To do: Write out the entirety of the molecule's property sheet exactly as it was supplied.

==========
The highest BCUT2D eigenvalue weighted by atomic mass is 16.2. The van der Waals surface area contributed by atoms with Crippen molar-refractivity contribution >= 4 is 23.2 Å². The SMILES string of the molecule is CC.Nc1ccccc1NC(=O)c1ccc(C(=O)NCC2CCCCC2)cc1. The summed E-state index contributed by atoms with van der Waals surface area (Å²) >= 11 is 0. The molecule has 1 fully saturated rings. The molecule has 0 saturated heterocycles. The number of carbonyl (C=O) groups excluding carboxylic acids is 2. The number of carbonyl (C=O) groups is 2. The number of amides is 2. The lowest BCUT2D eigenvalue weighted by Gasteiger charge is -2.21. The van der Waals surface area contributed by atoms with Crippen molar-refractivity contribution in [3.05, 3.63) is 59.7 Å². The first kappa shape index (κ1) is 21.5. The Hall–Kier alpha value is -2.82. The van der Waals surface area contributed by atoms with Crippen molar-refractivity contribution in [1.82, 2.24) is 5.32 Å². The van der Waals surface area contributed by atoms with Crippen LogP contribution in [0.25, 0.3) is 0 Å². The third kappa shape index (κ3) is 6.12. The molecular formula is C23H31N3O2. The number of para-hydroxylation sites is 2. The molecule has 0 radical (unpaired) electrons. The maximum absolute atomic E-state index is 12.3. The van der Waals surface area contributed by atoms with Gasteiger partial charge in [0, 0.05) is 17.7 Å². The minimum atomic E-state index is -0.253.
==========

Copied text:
The highest BCUT2D eigenvalue weighted by atomic mass is 16.2. The van der Waals surface area contributed by atoms with Crippen molar-refractivity contribution >= 4 is 23.2 Å². The SMILES string of the molecule is CC.Nc1ccccc1NC(=O)c1ccc(C(=O)NCC2CCCCC2)cc1. The summed E-state index contributed by atoms with van der Waals surface area (Å²) >= 11 is 0. The molecule has 1 fully saturated rings. The molecule has 0 saturated heterocycles. The number of carbonyl (C=O) groups excluding carboxylic acids is 2. The number of carbonyl (C=O) groups is 2. The number of amides is 2. The lowest BCUT2D eigenvalue weighted by Gasteiger charge is -2.21. The van der Waals surface area contributed by atoms with Crippen molar-refractivity contribution in [3.05, 3.63) is 59.7 Å². The first kappa shape index (κ1) is 21.5. The Hall–Kier alpha value is -2.82. The van der Waals surface area contributed by atoms with Crippen molar-refractivity contribution in [1.82, 2.24) is 5.32 Å². The van der Waals surface area contributed by atoms with Crippen LogP contribution in [0.25, 0.3) is 0 Å². The third kappa shape index (κ3) is 6.12. The molecular formula is C23H31N3O2. The number of para-hydroxylation sites is 2. The molecule has 0 radical (unpaired) electrons. The maximum absolute atomic E-state index is 12.3. The van der Waals surface area contributed by atoms with Gasteiger partial charge in [0, 0.05) is 17.7 Å². The minimum atomic E-state index is -0.253.